Name a multi-billion dollar industry where everyone involved makes boatloads of money - except the people who actually do the work. There is only one - collegiate sports. This industry is overseen by perhaps the most hypocritical organization in the country, the NCAA, whose leaders zealously protect the "amateur" status of it's athletes while administrating the changing of hands of vast sums of money. Many coaches have multi-million contracts, the schools make millions, Nike, Reebok, ESPN, NCAA executives, and countless others make fortunes. But if an athlete trades an autographed jersey for enough money to go out on a date, the NCAA eviscerates them, sanctimoniously invoking the need to maintain the "amateur" ideal.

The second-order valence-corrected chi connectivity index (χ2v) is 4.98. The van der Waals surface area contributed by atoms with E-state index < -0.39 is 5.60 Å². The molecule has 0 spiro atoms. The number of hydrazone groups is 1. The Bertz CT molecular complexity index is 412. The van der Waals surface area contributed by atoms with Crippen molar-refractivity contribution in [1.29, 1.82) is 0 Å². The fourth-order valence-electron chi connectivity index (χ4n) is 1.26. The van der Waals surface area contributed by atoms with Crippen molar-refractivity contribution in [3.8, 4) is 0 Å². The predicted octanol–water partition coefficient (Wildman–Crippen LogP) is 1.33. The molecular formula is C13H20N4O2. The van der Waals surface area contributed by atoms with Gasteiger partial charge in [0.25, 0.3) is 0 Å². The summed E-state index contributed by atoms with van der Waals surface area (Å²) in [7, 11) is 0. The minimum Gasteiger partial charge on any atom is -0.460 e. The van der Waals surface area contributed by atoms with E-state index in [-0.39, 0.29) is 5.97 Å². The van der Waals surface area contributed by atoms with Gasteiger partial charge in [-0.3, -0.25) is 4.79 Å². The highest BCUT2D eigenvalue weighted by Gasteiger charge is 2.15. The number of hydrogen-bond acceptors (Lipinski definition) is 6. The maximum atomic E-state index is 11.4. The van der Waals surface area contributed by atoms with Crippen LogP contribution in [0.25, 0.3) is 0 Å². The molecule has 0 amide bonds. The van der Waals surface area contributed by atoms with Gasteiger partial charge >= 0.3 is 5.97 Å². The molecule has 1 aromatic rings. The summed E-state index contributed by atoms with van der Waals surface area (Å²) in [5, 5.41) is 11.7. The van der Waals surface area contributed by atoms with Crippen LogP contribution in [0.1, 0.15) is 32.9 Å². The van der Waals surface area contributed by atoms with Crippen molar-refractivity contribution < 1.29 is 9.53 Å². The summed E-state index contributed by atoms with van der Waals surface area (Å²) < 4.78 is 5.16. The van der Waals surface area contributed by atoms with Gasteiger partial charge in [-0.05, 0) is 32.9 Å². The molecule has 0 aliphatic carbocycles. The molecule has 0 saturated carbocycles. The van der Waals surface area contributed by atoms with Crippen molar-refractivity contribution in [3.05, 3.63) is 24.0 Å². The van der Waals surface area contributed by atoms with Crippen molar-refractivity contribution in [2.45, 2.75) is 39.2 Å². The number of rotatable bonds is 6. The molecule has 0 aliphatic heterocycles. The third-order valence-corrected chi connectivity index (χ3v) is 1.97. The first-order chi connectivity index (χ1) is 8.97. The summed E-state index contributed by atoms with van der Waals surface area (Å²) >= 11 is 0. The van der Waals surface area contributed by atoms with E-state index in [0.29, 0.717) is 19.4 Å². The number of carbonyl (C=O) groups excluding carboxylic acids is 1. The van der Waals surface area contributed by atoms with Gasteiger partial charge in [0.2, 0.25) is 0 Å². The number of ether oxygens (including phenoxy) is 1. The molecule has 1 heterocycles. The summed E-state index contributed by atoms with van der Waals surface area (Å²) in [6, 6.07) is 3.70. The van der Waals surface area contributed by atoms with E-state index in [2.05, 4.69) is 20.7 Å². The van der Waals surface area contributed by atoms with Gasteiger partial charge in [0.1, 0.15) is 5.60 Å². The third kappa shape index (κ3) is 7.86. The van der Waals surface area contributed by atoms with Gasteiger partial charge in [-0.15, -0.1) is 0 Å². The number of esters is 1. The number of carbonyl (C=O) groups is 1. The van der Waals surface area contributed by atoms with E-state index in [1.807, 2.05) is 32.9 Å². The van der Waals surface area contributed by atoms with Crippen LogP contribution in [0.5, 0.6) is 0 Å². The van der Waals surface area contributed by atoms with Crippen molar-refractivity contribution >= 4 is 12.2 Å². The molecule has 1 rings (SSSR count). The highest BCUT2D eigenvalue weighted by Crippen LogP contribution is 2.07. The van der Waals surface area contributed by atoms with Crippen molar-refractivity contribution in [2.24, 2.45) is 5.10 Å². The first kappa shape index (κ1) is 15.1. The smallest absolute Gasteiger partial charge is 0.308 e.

The courts are starting to pay attention to this remarkable state of affairs.
"A litany of scandals in recent years have made the corruption of college sports constant front-page news. We profess outrage each time we learn that yet another student-athlete has been taking money under the table. But the real scandal is the very structure of college sports, wherein student-athletes generate billions of dollars for universities and private companies while earning nothing for themselves. Here, a leading civil-rights historian makes the case for paying college athletes—and reveals how a spate of lawsuits working their way through the courts could destroy the NCAA."
Read more: The Shame of College Sports by Taylor Branch : The Atlantic